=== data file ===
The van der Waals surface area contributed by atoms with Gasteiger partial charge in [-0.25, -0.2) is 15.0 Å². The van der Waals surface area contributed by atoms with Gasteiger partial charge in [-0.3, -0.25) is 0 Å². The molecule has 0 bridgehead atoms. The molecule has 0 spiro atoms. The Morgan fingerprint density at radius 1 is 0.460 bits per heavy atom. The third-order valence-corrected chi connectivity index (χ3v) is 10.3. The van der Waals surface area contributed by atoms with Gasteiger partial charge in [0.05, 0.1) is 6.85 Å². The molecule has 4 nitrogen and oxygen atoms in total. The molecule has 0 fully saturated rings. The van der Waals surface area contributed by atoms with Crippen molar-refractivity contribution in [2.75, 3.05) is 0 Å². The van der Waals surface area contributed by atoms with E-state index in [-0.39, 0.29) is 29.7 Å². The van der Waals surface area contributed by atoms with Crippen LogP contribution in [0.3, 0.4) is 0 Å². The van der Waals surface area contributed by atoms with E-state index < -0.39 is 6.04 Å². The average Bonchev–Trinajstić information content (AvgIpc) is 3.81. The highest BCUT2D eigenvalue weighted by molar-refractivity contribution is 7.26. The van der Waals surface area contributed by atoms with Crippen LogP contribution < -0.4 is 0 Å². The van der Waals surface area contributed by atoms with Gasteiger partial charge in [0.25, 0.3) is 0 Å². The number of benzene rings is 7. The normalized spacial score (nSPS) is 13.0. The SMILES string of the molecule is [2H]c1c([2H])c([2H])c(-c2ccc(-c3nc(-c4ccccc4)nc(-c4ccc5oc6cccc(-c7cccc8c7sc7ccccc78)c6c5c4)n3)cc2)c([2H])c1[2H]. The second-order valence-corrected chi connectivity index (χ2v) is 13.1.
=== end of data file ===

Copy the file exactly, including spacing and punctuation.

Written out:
The van der Waals surface area contributed by atoms with Gasteiger partial charge in [-0.25, -0.2) is 15.0 Å². The van der Waals surface area contributed by atoms with Gasteiger partial charge in [-0.3, -0.25) is 0 Å². The molecule has 0 bridgehead atoms. The molecule has 0 spiro atoms. The Morgan fingerprint density at radius 1 is 0.460 bits per heavy atom. The third-order valence-corrected chi connectivity index (χ3v) is 10.3. The van der Waals surface area contributed by atoms with Gasteiger partial charge in [0.05, 0.1) is 6.85 Å². The molecule has 4 nitrogen and oxygen atoms in total. The molecule has 0 fully saturated rings. The van der Waals surface area contributed by atoms with Crippen molar-refractivity contribution in [2.75, 3.05) is 0 Å². The van der Waals surface area contributed by atoms with E-state index in [-0.39, 0.29) is 29.7 Å². The van der Waals surface area contributed by atoms with Crippen LogP contribution in [0.3, 0.4) is 0 Å². The van der Waals surface area contributed by atoms with E-state index < -0.39 is 6.04 Å². The average Bonchev–Trinajstić information content (AvgIpc) is 3.81. The highest BCUT2D eigenvalue weighted by molar-refractivity contribution is 7.26. The van der Waals surface area contributed by atoms with Crippen LogP contribution < -0.4 is 0 Å². The van der Waals surface area contributed by atoms with Gasteiger partial charge in [0.25, 0.3) is 0 Å². The number of benzene rings is 7. The normalized spacial score (nSPS) is 13.0. The SMILES string of the molecule is [2H]c1c([2H])c([2H])c(-c2ccc(-c3nc(-c4ccccc4)nc(-c4ccc5oc6cccc(-c7cccc8c7sc7ccccc78)c6c5c4)n3)cc2)c([2H])c1[2H]. The second-order valence-corrected chi connectivity index (χ2v) is 13.1.